Introduction to the Offshore Rig Hoisting System

In the previous article we have been acquainted with the very basics of the power system of the offshore drilling rig. And now, let us have a look at another fundamental system of any rig - the hoisting system. It is also one of the most important systems without which no drilling could be done.

The system serves a purpose of lifting the whole drill stem in drilled hole and out of it in the process of making a new well and lowering the casing down. This system itself is made of several elements, namely the substructure, the derrick (in some cases there can be the mast instead) and the drawworks, then the crown block and the traveling block equipped with the hook, and of course the drilling line.

The substructure of any rig is specifically designed and constructed to be able to effectively support the weight of the derrick taken together with the rotary table and the load of the drill stem when it is either suspended or standing in the derrick. Note that the substructure shall provide the support to the casing string during the time when they run the casing.

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Introduction to Offshore Rig Power

Power is required to run the shipboard or rig machinery. It is needed on every rig and normally comes from the internal combustion engines usually powered by diesel fuel. A rig may have from two to four engines, mainly depending on how deep the oil well is expected to be drilled. Bigger rigs typically possess three or four 1215 horsepower engines with 1200 kva generators that together may develop 4860 horsepower, or 3624 kilowatts.

The power generated by the engines is then transmitted to the rig components via mechanical or electrical drive. On mechanical rigs, belts, chains, sprockets, or pulleys transmit the power to electric motors at each of the components. Most of the rigs today are electric as they are much simpler to rig up and easier to maintain than mechanical rigs.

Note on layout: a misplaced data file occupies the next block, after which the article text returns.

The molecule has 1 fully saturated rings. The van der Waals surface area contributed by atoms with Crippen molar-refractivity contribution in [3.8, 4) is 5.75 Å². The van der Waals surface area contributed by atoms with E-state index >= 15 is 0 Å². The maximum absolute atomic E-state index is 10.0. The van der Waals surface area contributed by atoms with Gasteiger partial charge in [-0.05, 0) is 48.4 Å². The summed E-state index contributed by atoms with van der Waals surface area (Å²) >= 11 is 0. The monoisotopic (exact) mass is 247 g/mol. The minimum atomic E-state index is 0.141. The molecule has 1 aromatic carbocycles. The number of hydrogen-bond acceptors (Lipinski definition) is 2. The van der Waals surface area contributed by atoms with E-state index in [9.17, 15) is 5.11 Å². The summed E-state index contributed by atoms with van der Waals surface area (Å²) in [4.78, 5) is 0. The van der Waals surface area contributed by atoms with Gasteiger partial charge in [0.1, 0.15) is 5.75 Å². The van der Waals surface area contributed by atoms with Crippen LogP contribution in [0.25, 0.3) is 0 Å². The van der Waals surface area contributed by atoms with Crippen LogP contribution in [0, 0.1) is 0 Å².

The rig power systems use the engines, i.e. prime movers together with the drives to generate and transmit power required for such fundamental activities as hoisting, circulating, and rotating. The rig prime movers convert the energy released by fuel combustion into the energy of motion and force. As noted above, a rig may need 2-4 engines with their aggregate power ranging somewhere between 500 and 5000 horsepower.

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First Offshore Operations in the United States

In the United States, all offshore oil and gas operations began in the late 19th century. It was Edwin Drake who drilled the very first oilwell in the America in 1859. He did it on a piece of land near Titusville, Pennsylvania. It was only thirty-eight years later, in 1897, that another enthusiast drilled the first offshore well in U.S. He drilled it offshore Southern California, immediately south of Santa Barbara...

   In the late 1800s, a group of people founded the town of Summerland, California. The founders picked the site because of its pleasant, sunny climate. Coincidentally, it also had numerous springs. These springs did not, however, produce water; natural gas and crude oil bubbled out of them...

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